Kids LOVE finding a simple PB&J bento box in their lunch, and you can feel good about giving them a high-quality, nutritious lunch at a cost that won’t empty your wallet… Prepping several early in the week will save time, as well!
This post has been sponsored by The J.M. Smucker Company, Pepperidge Farm®, and the Ziploc® brand. All thoughts and opinions are my own.
Here we go again… It’s Back-to-School time, and you know what that means: buying ALL the supplies, clothes, shoes, etc. In other words, time for parents across the country to watch their bank accounts dwindle, while at the same time heaving a big sigh of relief for the return of daily routines and schedules.
Long ago we decided to ditch as much of the Back-to-School shopping frenzy as possible. When you have five kids, you simply can’t afford to buy them all a new wardrobe every year — and I imagine it’s the same for most parents, regardless of how many kids they have. Instead, we purchase the necessary school supplies (and restock our homework box), fill in any immediate gaps in their clothing/shoes (who needs winter clothing in August?!), and start stocking up on their favorite lunch items.
Saving Money on School Lunches
Packed lunches are one way we save money throughout the school year. I don’t know what the average price of a school lunch is across the U.S., but here in Central Ohio, we’re pushing $3 per child! I can definitely do better than $75 a week at the grocery store, and thankfully, my kids aren’t big fans of the school’s menus anyhow.
However, they ARE big fans of the classic PB&J sandwich, which is just about as frugal as you can get. So that makes my wallet extra happy, especially since there are a number of coupons available for saving on Jif®, Smucker’s® and Ziploc® brand products at Meijer right now.
Making A PB&J Bento Box
My youngest has always adored having his sandwiches cut into shapes. However, this year, he declared that the cute PB&J dinosaurs I used to make are for babies (I may have shed a tear), but I think he’s going to be into these fun PB&J bento boxes for a good while!
And thankfully waving at me enthusiastically from the bus each morning has NOT been declared “for babies” just yet, because THAT will surely break my heart…
As I’ve mentioned many times, I’m big on using high quality ingredients whenever possible, even in a simple PB&J sandwich. So I started with Pepperidge Farm® Farmhouse Whole Grain White Bread. To my kids’ eyes and tastebuds, it’s just another white bread, but I feel good knowing that it’s packed with whole grain goodness.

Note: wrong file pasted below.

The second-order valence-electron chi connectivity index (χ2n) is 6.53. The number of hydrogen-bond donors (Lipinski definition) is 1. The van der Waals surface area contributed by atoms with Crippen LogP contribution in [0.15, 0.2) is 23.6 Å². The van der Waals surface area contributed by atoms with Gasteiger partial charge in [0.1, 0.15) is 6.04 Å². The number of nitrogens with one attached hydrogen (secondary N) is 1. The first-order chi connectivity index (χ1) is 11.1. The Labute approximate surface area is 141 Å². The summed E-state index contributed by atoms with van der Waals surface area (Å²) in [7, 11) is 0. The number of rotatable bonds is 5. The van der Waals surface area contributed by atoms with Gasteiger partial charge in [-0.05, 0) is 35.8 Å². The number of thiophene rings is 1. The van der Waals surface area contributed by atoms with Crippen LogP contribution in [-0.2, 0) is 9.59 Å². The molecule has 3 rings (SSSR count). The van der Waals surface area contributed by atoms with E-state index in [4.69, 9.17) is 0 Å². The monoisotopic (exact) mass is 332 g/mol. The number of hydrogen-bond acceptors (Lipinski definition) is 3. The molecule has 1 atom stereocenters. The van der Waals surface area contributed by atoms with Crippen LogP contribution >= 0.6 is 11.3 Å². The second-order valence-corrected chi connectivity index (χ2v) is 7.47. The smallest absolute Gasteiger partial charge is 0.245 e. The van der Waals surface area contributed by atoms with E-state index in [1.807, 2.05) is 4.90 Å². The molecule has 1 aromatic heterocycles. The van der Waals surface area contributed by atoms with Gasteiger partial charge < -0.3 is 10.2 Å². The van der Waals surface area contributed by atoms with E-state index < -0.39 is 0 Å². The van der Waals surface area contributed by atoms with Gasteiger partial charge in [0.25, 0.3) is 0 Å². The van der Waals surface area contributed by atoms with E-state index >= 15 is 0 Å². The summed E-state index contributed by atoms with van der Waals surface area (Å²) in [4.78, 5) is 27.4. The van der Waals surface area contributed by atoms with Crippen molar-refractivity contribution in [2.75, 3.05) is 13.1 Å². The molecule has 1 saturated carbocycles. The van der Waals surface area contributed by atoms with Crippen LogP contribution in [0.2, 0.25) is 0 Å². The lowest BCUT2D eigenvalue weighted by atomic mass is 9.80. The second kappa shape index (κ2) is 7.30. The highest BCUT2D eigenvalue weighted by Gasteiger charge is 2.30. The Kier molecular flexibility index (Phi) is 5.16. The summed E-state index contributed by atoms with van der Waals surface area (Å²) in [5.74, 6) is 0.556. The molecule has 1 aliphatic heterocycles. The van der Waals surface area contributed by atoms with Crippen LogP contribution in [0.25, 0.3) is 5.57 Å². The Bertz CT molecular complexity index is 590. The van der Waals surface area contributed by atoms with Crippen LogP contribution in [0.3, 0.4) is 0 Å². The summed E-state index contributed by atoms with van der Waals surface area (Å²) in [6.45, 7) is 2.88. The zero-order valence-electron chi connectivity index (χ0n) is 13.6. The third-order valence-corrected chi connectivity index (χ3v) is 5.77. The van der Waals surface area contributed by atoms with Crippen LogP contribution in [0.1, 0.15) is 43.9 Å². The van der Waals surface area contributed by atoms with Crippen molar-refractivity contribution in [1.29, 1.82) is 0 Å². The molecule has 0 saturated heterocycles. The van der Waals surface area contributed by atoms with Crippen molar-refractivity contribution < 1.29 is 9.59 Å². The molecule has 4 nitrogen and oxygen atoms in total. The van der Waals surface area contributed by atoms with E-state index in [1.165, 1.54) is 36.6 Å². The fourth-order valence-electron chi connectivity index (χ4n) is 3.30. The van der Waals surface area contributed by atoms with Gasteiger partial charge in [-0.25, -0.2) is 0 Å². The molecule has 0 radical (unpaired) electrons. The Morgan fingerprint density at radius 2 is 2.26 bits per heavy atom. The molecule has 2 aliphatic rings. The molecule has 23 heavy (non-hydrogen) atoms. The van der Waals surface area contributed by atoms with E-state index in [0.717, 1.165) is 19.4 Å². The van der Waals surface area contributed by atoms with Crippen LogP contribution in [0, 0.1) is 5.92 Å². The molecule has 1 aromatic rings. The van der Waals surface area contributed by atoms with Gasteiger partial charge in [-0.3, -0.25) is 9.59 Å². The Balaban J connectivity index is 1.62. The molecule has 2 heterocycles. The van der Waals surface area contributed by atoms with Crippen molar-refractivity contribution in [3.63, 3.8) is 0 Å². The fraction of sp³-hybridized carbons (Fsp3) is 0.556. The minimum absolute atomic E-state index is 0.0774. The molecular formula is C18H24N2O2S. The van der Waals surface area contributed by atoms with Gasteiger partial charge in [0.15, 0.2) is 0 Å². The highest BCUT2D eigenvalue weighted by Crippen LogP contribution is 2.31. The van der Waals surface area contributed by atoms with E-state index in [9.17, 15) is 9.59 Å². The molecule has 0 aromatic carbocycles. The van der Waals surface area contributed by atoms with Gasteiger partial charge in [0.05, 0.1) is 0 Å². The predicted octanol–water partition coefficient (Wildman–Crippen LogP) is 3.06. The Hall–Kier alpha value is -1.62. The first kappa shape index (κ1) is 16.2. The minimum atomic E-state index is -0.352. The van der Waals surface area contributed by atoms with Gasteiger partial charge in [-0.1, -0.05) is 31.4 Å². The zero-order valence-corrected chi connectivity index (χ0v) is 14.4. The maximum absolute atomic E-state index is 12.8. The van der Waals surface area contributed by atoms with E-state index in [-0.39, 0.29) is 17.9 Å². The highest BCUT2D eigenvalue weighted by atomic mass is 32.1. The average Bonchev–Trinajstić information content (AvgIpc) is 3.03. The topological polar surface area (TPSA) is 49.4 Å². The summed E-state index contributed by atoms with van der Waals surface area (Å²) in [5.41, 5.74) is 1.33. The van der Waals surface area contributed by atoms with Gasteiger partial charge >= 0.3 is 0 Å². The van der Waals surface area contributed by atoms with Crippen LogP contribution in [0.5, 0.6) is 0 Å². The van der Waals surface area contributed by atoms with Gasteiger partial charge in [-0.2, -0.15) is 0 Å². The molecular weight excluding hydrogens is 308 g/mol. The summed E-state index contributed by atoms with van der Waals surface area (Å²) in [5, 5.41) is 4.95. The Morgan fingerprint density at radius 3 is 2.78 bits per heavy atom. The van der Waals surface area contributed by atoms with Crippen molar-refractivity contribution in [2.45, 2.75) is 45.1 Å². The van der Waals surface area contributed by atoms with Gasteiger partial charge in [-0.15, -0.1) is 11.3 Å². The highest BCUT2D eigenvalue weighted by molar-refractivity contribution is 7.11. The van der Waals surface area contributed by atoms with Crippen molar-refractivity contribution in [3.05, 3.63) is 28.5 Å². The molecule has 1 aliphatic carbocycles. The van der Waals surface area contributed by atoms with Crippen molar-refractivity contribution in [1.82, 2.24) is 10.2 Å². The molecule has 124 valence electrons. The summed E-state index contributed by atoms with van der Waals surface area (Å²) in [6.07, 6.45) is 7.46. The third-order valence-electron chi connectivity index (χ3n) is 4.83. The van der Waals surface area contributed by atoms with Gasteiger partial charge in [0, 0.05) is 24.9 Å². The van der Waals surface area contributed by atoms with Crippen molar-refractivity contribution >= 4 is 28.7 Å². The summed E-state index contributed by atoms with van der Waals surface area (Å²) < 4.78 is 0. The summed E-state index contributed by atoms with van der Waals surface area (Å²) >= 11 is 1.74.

To make bento-sized sandwiches, I slice off the crusts first and save them in the freezer for fresh bread crumbs or future French toast casseroles. Then I cut each slice into equal rectangles, which are the perfect size for the medium square size Ziploc® brand containers that we use for packed lunches.
I generously spread one side of each rectangle with Jif® Natural Creamy Peanut Butter Spread. Sometimes we’ll change things up with the crunchy version, it all depends on what sounds good at the time.
Then I top each with a squeeze of Smucker’s® Natural Strawberry Fruit Spread, which gets a big thumbs up for taste by my kids and convenience by me. The flat opening is the perfect size for these little sandwiches, and there’s no more jelly glopped all over my kitchen counters!
Make Ahead PB&J Bento Box
Finally, each PB&J bento box is finished off with some whole grain crackers and seasonal fresh fruit. These bento boxes are SO easy to make and can be endlessly customized with different flavors of jam and jelly, whole grain crackers, and various fresh fruits.
You can even make up several early in the week to save time, and they’ll hold up well for several days. Or you could even consider making your own homemade Uncrustables — the Farmhouse whole grain white bread withstands the freezer like a champ.
Saving time and money? Yes, please!
Save On Back-To-School Lunches At Meijer
In case you’re curious just how much you can save versus buying a school lunch, I did a little quick math. These PB&J bento boxes come in at under $1.25 each, and that’s with a little padding for fluctuating fruit prices! Of course, older children will probably need an addition or two (maybe a string cheese or cut veggies), but you should still be well under the price of a school lunch.